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Why Glow Wild Will Illuminate Sussex This Festive Season

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You know the festive season is approaching when Kew Wakehurst’s site is illuminated in a whole host of stunning colour as Glow Wild returns

Forming a glistening haven in the heart of Sussex, Wakehurst’s enchanting winter lantern trail Glow Wild returns for 2022, opening on 24 November. The ninth edition promises a brand-new route through Kew’s wild botanic garden, with 11 bespoke installations and over 1,000 paper lanterns handmade by local volunteers all celebrating the incredible colour spectrum of the natural world. Winter wanderers are invited to consider the fundamental role of colour for all living things, discover the power of colour communication within the animal kingdom and explore the outer edges of colour perception.

. Wakehursts Glow Wild C Rbg Kew
Wakehurst’s Glow Wild 2022 (c) RBG Kew

From the moment visitors collect their colourful lantern to guide them through the encroaching dark, they embark on Glow Wild’s most colourful route to date, with each segment lit with different vibrant colours, bathed in a new soundscape from Brighton artists, Ithaca. The dark hues of succulent berries conjure up infra-red as the trail commences. Though invisible to the human eye, Wakehurst bats rely on infra-red waves and eagle-eyed adventurers may see their lantern figures languishing in trees above.

Maker and illustrator Kerith Ogden continues the exploration of the animal kingdom with his series of playful lantern sculptures inspired by the world of insects. Insects’ intriguing use of colour – as a warning, to attract a mate, or as camouflage – is reflected in the richly coloured creations of ladybirds, stag beetles, bees, green shield bugs and common blue butterflies. Shimmering blues will also adorn two new arrivals on the Glow Wild trail, with giant parading puppets Percy and Percie the Peacocks entertaining visitors at a pop-up refreshments stop, specially added on the trail to keep hunger and thirst at bay. Plus, Sussex metal sculptor Michelle Dufaur’s shimmering array of lantern birds celebrates the colourful plumes and feathers of native species.

. Glow Wild At Wakehurst James Ratchford C Rbg Kew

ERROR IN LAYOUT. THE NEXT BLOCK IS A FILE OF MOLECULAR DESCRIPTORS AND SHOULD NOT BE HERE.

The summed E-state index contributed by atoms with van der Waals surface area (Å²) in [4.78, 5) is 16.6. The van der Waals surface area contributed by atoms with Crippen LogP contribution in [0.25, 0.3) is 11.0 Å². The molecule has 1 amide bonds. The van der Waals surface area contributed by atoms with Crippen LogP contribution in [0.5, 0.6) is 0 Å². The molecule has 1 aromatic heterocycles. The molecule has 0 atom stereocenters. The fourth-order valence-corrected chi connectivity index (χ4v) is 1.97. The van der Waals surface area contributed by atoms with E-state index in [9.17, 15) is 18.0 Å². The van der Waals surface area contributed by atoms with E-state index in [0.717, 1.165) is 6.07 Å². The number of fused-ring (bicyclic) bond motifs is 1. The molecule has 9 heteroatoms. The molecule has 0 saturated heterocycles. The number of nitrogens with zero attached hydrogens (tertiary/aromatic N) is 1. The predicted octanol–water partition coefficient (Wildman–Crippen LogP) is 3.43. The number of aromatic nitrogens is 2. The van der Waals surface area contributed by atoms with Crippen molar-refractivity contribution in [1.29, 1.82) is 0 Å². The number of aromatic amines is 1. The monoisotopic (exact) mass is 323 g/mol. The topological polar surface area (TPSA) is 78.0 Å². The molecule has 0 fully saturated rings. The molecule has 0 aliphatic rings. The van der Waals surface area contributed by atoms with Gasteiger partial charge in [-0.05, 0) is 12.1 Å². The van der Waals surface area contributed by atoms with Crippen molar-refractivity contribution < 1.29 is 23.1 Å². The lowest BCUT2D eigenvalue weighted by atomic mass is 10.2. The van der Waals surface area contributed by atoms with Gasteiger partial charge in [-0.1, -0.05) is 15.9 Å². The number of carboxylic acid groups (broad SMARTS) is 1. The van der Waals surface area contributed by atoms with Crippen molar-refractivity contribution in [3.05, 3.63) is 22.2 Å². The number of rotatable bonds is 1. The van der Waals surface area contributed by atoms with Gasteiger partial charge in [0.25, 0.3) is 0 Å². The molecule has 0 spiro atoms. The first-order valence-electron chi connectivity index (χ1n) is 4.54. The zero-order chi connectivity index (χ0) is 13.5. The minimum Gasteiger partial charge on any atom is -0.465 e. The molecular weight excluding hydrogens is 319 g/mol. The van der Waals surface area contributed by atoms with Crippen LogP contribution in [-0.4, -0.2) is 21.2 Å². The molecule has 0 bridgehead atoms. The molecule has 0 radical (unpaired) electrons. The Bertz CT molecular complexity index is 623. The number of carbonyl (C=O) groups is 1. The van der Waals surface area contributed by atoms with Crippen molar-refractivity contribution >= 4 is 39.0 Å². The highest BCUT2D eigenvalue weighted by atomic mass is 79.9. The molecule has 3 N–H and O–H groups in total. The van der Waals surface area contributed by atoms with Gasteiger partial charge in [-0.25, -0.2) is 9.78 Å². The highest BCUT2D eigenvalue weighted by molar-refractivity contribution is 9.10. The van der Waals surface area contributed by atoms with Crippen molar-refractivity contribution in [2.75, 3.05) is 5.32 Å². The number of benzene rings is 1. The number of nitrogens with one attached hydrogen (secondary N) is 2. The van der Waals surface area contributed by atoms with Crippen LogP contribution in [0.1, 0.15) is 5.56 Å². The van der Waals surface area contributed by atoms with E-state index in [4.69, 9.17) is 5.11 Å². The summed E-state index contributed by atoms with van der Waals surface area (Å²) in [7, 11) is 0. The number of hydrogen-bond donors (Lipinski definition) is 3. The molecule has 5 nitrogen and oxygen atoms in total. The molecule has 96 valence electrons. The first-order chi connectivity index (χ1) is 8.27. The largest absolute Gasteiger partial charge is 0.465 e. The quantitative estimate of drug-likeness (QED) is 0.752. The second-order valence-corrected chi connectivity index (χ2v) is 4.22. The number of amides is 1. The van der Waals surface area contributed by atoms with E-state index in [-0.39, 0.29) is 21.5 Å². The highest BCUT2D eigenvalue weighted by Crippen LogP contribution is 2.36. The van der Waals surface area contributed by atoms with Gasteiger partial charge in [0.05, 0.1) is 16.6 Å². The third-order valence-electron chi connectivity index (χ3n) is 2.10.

Glow Wild at Wakehurst, James Ratchford (c) RBG Kew

As the route ventures into new ground for the first time, the trail draws attention to the power of the elements, with a bespoke installation from Glow Wild regulars, AndNow:, returning for their ninth year. Over 300 points of fire will transform the dark woodland path into a dancing fiery display accompanied by a specially commissioned soundscape. The movement of the flames will reflect across the surface of suspended water droplets above, inviting visitors to contemplate the breadth of the elemental spectrum. As the fires ebb away, a new installation from Same Sky forms overhead with clusters of cloud-shaped lanterns bringing calm sunset hues as they billow across the night sky interspersed delicate stars.

Moving away from the open woodland, AndNow: returns with a glimmering tunnel of greenery, inspired by botanicals, mosses and lichens. The fully immersive installation combines the colours and textures of these richly coloured organisms with sweet wood scented essential oils. Emerging from the cave-like depths, iridescent beetle lanterns enhanced by the amplified sounds of scurrying insects will accompany night-time explorers to a new 12m platform overlooking Wakehurst’s Westwood Valley, which forms the perfect viewpoint for an awe-inspiring projection from digital artists, Colour Project. A joyful exploration of the landscape through colour, the display will progress from the stark whites of winter woodlands to an explosion of kaleidoscopic waves, diffusing across the ravine like ink in water.

. Uks Tallest Living Christmas Tree At Wakehurst Jim Holden C Rbg Kew
UK’s tallest living Christmas tree at Wakehurst, Jim Holden (c) RBG Kew

In a series of water-based installations, the gardens take on the soothing tones of blues and purples. UK Young Artist of the Year nominee, Malgorzata Lisiecka returns to Wakehurst following her popular summer installation, with a bespoke piece inspired by the mysterious atmosphere of Black Pond. Exploring structure and colour in nature, Lisiecka suspends, floats and submerges a mixture of luminous materials brought to life with UV light to conjure the hues and movement and algae, sea grasses and plankton. This spectacle of bioluminescence is also the inspiration for Same Sky’s collection of lanterns evoking anemones and other water-based life forms, all dancing over the still waters of the Bog Garden with an iridescent display of scintillating fronds.

As the trail draws to its end, a joyful explosion of colourful flora and fauna forms the Glow Wild finale. Light designers OGE Group transform Mansion Pond in Symphony of Light with flowers up to 4m wide floating on the surface, drawing passing butterflies towards their glowing display. The warm glow of 1,800 energy-saving bulbs adorning Wakehurst’s 37 metre giant sequoia (Sequoiadendron giganteum), the UK’s tallest living Christmas tree, beckons visitors to nearby crackling firepits – the ideal place for friends and family to enjoy warming food and drink after their winter adventure.

kew.org/glowwild

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